Now ancestor veneration is an important part of my practice, of Heathenry, and of most polytheisms in general. We know that all those alive in the world today are here today because there is a line of ancestors who fought and struggled through hardships to keep living. We respect and love and venerate them for this and the sacrifices they have made. That doesn’t mean we don’t venerate or respect other dead, or that we think only ours should be venerated – everyone has ancestors. Honor them. It’s a simple equation. People call me folkish because I tell them not to forget those sacrifices and to respect their ancestors, remember them, learn from them. We all stand on the shoulders of our dead. Every last one of us.
3. What do you think about Hindutva?
(Several links that I won’t share here were included in this email, many of them accusing former acquaintances of mine of being fascists because they have in some way worked for organizations that have ties to Hindutva).
What I really think you’re asking, is what I think of Western polytheistic attempts to make alliances with Hinduism, and also, Western polytheistic attempts to visibly support larger, extant indigenous polytheisms.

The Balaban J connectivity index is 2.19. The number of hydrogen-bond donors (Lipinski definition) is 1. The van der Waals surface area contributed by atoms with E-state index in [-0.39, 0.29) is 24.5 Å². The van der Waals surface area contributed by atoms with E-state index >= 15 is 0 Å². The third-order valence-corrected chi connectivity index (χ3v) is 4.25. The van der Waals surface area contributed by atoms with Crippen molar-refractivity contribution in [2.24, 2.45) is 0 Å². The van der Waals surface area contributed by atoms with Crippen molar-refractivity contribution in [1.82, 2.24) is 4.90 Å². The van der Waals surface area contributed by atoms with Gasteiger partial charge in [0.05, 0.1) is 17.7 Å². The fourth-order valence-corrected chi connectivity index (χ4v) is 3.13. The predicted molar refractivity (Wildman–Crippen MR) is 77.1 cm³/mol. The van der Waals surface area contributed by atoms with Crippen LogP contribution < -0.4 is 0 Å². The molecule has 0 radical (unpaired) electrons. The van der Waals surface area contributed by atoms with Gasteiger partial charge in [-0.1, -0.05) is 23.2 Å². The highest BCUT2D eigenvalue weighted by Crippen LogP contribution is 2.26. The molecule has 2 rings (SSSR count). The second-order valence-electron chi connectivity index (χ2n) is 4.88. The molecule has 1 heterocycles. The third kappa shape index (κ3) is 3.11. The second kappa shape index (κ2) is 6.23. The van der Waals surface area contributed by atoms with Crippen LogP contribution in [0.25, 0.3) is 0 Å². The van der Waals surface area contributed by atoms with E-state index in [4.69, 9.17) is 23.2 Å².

I think for the most part, those attempts are foolish—until we build up our own communities how can we be a credible help to any other polytheistic tradition that is under attack or in danger? Yes, we should absolutely stay informed and speak out when we see other polytheistic and indigenous traditions under attack – especially when those traditions are under attack by monotheistic attempts at proselytizing and erasure. However, until we get our own house in order, we’re not useful to ourselves or anyone else.
I think right now, we are better served spending the bulk of our energy building up our own traditions. With all due respect to my Hindu colleagues, and my colleagues in any other indigenous tradition, these traditions have nothing to gain by any alliance with any Western polytheistic group. While I do think that it is good when polytheists can stand together as a block, and it may be emotionally satisfying to sidestep the difficult work of building our own traditions by friendly alliances with Hinduism, or Ifa, for example – lineages that haven’t been sundered, in the end, I don’t think it’s beneficial to either side right now. Maybe on paper. Maybe as a public relations stunt, but what is really accomplished in actual, concrete actuality? Not a damned thing. Our energy would be better spent focusing on our communities.